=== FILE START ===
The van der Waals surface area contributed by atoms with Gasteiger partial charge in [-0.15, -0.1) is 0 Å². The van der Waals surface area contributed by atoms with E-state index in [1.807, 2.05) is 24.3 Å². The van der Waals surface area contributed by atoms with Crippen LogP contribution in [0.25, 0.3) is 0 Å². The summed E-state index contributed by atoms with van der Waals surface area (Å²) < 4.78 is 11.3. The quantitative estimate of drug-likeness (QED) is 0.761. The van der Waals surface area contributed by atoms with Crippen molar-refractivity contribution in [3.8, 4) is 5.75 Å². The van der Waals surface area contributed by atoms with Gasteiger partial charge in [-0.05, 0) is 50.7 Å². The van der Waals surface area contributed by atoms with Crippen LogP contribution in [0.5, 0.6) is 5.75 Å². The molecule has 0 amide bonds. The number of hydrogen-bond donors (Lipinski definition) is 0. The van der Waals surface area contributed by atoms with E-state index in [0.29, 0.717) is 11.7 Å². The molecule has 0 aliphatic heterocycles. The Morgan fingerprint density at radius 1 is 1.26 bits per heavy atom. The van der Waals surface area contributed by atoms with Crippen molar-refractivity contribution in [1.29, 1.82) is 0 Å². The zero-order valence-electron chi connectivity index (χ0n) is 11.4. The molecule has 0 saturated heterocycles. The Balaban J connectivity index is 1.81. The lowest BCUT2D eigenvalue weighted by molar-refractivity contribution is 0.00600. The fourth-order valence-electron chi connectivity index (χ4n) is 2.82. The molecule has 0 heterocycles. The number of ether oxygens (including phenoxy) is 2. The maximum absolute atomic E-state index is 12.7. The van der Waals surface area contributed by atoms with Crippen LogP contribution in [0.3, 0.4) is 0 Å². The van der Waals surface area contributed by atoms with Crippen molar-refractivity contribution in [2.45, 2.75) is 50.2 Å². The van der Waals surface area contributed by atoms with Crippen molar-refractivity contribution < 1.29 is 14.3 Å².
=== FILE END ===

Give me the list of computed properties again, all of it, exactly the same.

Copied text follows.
The van der Waals surface area contributed by atoms with Gasteiger partial charge in [-0.15, -0.1) is 0 Å². The van der Waals surface area contributed by atoms with E-state index in [1.807, 2.05) is 24.3 Å². The van der Waals surface area contributed by atoms with Crippen LogP contribution in [0.25, 0.3) is 0 Å². The summed E-state index contributed by atoms with van der Waals surface area (Å²) < 4.78 is 11.3. The quantitative estimate of drug-likeness (QED) is 0.761. The van der Waals surface area contributed by atoms with Crippen molar-refractivity contribution in [3.8, 4) is 5.75 Å². The van der Waals surface area contributed by atoms with Gasteiger partial charge in [-0.05, 0) is 50.7 Å². The van der Waals surface area contributed by atoms with Crippen LogP contribution in [0.5, 0.6) is 5.75 Å². The molecule has 0 amide bonds. The number of hydrogen-bond donors (Lipinski definition) is 0. The van der Waals surface area contributed by atoms with E-state index in [0.29, 0.717) is 11.7 Å². The molecule has 0 aliphatic heterocycles. The Morgan fingerprint density at radius 1 is 1.26 bits per heavy atom. The van der Waals surface area contributed by atoms with Crippen molar-refractivity contribution in [1.29, 1.82) is 0 Å². The zero-order valence-electron chi connectivity index (χ0n) is 11.4. The molecule has 0 saturated heterocycles. The Balaban J connectivity index is 1.81. The lowest BCUT2D eigenvalue weighted by molar-refractivity contribution is 0.00600. The fourth-order valence-electron chi connectivity index (χ4n) is 2.82. The molecule has 0 heterocycles. The number of ether oxygens (including phenoxy) is 2. The maximum absolute atomic E-state index is 12.7. The van der Waals surface area contributed by atoms with Crippen LogP contribution in [0.3, 0.4) is 0 Å². The van der Waals surface area contributed by atoms with Crippen molar-refractivity contribution in [2.45, 2.75) is 50.2 Å². The van der Waals surface area contributed by atoms with Crippen molar-refractivity contribution < 1.29 is 14.3 Å².